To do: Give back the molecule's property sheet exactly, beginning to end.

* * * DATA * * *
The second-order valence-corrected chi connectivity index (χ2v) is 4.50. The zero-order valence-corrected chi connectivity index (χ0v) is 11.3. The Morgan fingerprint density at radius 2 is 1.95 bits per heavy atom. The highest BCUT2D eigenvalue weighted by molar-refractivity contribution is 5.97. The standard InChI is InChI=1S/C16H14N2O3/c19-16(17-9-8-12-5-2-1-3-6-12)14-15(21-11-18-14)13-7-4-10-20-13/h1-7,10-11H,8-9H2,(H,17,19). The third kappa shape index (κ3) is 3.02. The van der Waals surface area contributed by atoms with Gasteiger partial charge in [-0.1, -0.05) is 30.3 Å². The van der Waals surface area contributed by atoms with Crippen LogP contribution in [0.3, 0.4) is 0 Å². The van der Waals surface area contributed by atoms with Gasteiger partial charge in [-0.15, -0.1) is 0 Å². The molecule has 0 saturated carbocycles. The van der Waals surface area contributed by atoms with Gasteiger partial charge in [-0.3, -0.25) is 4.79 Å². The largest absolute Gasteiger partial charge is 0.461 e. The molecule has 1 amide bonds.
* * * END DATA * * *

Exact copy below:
The second-order valence-corrected chi connectivity index (χ2v) is 4.50. The zero-order valence-corrected chi connectivity index (χ0v) is 11.3. The Morgan fingerprint density at radius 2 is 1.95 bits per heavy atom. The highest BCUT2D eigenvalue weighted by molar-refractivity contribution is 5.97. The standard InChI is InChI=1S/C16H14N2O3/c19-16(17-9-8-12-5-2-1-3-6-12)14-15(21-11-18-14)13-7-4-10-20-13/h1-7,10-11H,8-9H2,(H,17,19). The third kappa shape index (κ3) is 3.02. The van der Waals surface area contributed by atoms with Gasteiger partial charge in [-0.1, -0.05) is 30.3 Å². The van der Waals surface area contributed by atoms with Crippen LogP contribution in [0.3, 0.4) is 0 Å². The van der Waals surface area contributed by atoms with Gasteiger partial charge in [-0.15, -0.1) is 0 Å². The molecule has 0 saturated carbocycles. The van der Waals surface area contributed by atoms with Gasteiger partial charge in [-0.3, -0.25) is 4.79 Å². The largest absolute Gasteiger partial charge is 0.461 e. The molecule has 1 amide bonds.